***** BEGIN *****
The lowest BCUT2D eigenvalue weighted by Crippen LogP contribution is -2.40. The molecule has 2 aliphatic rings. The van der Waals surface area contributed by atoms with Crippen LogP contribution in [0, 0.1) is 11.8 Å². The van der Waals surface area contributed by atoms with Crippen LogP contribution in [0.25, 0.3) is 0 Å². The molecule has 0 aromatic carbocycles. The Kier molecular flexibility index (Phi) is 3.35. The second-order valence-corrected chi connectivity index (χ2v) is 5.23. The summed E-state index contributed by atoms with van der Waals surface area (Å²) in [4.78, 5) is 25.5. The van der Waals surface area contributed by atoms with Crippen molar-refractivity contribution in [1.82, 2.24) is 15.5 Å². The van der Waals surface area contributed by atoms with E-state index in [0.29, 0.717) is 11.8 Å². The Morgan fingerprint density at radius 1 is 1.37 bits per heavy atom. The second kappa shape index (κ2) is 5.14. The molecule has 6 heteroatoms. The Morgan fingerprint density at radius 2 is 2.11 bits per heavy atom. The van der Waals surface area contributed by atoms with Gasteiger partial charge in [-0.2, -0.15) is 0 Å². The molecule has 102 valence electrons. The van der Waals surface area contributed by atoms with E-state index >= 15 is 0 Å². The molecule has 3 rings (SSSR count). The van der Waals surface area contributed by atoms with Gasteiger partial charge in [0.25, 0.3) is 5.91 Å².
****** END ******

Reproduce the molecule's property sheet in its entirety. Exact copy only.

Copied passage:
The lowest BCUT2D eigenvalue weighted by Crippen LogP contribution is -2.40. The molecule has 2 aliphatic rings. The van der Waals surface area contributed by atoms with Crippen LogP contribution in [0, 0.1) is 11.8 Å². The van der Waals surface area contributed by atoms with Crippen LogP contribution in [0.25, 0.3) is 0 Å². The molecule has 0 aromatic carbocycles. The Kier molecular flexibility index (Phi) is 3.35. The second-order valence-corrected chi connectivity index (χ2v) is 5.23. The summed E-state index contributed by atoms with van der Waals surface area (Å²) in [4.78, 5) is 25.5. The van der Waals surface area contributed by atoms with Crippen molar-refractivity contribution in [1.82, 2.24) is 15.5 Å². The van der Waals surface area contributed by atoms with E-state index in [0.29, 0.717) is 11.8 Å². The Morgan fingerprint density at radius 1 is 1.37 bits per heavy atom. The second kappa shape index (κ2) is 5.14. The molecule has 6 heteroatoms. The Morgan fingerprint density at radius 2 is 2.11 bits per heavy atom. The van der Waals surface area contributed by atoms with Gasteiger partial charge in [-0.2, -0.15) is 0 Å². The molecule has 102 valence electrons. The van der Waals surface area contributed by atoms with E-state index >= 15 is 0 Å². The molecule has 3 rings (SSSR count). The van der Waals surface area contributed by atoms with Gasteiger partial charge in [0.25, 0.3) is 5.91 Å².